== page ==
What can I do with a degree in Chemistry?
Chemistry deals with the composition, structure and behaviour of the atoms and molecules that make up all forms of matter. It contributes to medicine, geology, materials science, molecular physics, biology and astronomy. Its central role in science is emphasised by the fact that chemistry merges with the biological sciences (the field of biochemistry) at one extreme and with physics (physical chemistry and chemical physics) at the other.
Chemistry has an important role to play in solving the world's major problems: energy, food supply, health and the environment. Every day we utilise products developed by experimental chemists, such as paints, plastics, fabrics, petrol, dyes and pharmaceuticals. Practising chemists make important contributions to almost all fields of applied science. Indeed, chemists far outnumber all other types of scientists.
Through their Chemistry degree, graduates gain a valuable set of transferable skills such as:
- Analytical thinking
- Problem solving
- Creative, logical and quantitative thinking
- Good planning and organisational skills
- Oral and written communication
- Cooperation, teamwork and leadership
- Mathematical and computer competencies
- Observation, research and development abilities.
Applied learning opportunities are available such as laboratory sessions and fieldtrips. These experiences deepen your skillset, awareness of others, working knowledge and employability.
Many types of organisations employ Chemistry graduates. They include:
- Government departments and agencies
- Intellectual property agents
- Crown Research Institutes (CRIs)
- Other research organisations and laboratories
- Manufacturing firms
- Industrial plants
- Environmental consultants
- Pharmaceutical companies
- Food and drink producers
- Research and development organisations
- Energy companies
- Secondary schools and universities
- Health sector.
Aotearoa New Zealand’s unique mix of primary and secondary industries provides a wide choice of chemistry careers. Expanding industries include:
- New sources of energy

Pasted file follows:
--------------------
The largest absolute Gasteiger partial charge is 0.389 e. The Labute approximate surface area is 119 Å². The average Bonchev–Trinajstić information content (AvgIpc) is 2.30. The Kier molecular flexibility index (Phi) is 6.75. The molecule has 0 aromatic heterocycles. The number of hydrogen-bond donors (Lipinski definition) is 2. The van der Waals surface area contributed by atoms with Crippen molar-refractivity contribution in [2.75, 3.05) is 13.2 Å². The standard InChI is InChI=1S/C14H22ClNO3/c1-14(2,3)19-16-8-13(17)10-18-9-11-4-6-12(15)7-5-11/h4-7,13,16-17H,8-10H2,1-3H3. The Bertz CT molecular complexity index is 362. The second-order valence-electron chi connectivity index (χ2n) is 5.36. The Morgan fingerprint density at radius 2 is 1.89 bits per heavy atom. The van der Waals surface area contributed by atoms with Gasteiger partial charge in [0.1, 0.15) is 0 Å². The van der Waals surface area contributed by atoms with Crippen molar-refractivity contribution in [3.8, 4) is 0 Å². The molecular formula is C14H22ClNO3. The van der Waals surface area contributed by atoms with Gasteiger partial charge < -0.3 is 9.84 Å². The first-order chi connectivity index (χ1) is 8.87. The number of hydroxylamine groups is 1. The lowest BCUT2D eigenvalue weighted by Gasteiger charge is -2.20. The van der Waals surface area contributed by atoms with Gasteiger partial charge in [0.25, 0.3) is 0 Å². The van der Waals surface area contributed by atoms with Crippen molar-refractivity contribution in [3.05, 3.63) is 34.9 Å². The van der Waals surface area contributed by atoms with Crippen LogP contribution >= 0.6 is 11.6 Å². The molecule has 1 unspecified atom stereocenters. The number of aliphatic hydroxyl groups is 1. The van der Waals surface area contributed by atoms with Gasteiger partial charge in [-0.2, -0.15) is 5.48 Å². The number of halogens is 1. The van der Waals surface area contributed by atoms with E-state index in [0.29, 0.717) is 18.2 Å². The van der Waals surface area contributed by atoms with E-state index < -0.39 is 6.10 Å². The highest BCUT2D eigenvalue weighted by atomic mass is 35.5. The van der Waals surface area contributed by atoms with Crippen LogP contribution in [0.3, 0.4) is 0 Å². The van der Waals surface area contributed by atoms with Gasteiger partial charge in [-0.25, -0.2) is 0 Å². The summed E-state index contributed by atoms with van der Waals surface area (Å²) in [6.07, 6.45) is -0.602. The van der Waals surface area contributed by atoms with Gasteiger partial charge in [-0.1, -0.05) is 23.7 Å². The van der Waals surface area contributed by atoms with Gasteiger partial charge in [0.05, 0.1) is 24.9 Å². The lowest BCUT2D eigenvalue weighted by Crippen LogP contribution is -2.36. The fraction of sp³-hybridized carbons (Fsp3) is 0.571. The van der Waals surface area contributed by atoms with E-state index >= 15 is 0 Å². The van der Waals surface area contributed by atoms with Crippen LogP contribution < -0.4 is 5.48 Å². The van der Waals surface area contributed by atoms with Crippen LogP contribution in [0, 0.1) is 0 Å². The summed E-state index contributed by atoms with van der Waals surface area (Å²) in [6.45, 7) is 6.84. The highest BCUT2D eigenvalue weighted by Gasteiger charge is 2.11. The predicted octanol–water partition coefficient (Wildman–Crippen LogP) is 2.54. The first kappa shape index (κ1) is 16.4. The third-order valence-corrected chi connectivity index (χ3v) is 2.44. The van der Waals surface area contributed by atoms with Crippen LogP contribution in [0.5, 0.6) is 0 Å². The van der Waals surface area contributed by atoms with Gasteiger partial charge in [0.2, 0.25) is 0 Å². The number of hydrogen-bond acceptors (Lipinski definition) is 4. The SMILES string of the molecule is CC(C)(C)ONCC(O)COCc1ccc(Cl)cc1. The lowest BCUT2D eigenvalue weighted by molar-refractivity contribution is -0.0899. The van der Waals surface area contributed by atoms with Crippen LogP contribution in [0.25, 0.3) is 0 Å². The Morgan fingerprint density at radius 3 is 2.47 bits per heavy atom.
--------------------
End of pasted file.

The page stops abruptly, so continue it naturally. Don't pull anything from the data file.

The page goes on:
- Development of forestry and dairy resources
- Materials, pharmaceuticals and biotechnology
- Tech sector including nanotechnology, app development and data science.
Graduates with this degree are employed in a range of jobs — see some examples below.
Note: Some of the jobs listed may require further study at postgraduate level. See also ‘Further study’ on this page.
Research scientist / associate
- Designs and conducts research experiments
- Analyses the data and results
- Publishes journal papers, files patents, and presents information at conferences
Toxicologist, chemical consultant
- Identifies toxic substances and evaluates potential harmful effects
- Conducts laboratory and field experiments
- Produces research reports and advises business, government and industry
Environmental scientist / technician
- Applies knowledge of atmospheric, water and soil chemistry to the environment
- Carries out field and lab tests and records data eg, measures level of pollutants
- Conducts analysis and writes technical reports
- Develops and oversees policy and procedures
- Interprets regulations and monitors compliance
Field / laboratory technician
- Plans and carries out research experiments with guidance
- Maintains and calibrates equipment
- Liaises with scientists and industry personnel
- Collects and collates data, and drafts reports
- Manages laboratory staff, budgets, workloads
- Maintains and updates lab documentation
- Ensures safety and quality standards
- Reviews methods and validates results
Secondary school teacher
- Plans and delivers instructional lessons
- Evaluates performance and provides feedback
- Sets and marks assignments and tests
- Presents science topics to various audiences eg, publicising research findings
- Manages educational programmes eg, exhibitions, outreach events, seminars
- Produces content eg, media releases, videos
Patent attorney / advisor
- Researches technical or scientific documents to assess if a product is new and innovative
- Maintains knowledge of laws and regulations
- Writes patent applications for new chemical inventions, including medicines and materials
- Advises businesses, government and industry
- Ensures that products, processes and systems meet quality standards
- Develops policies and procedures
- Solves problems, makes decisions and supports others to achieve these standards
Data analyst / technician
- Analyses data and models techniques to solve problems
- Uses software and computer programs, may develop these for new products
- Gains insight for decision-making purposes
Entrepreneur and CEO
- Develops an idea to form their own business
- Gets involves in a start-up
- Offers their services as a consultant
Get started with Entrepreneurship here.
As they progress, students and graduates often join professional bodies relevant to their area of interest. These organisations can provide regular communications and offer the chance to network.
- New Zealand Institute of Chemistry (NZIC)
- Royal Society of Chemistry (RSC)
- Royal Australian Chemistry Institute
- Royal Society of New Zealand
- New Zealand Association of Scientists
- Science Communicators Association of New Zealand
Social media networks such as LinkedIn, Facebook and Twitter can provide avenues to keep up-to-date with industry knowledge, networking opportunities, events and job vacancies.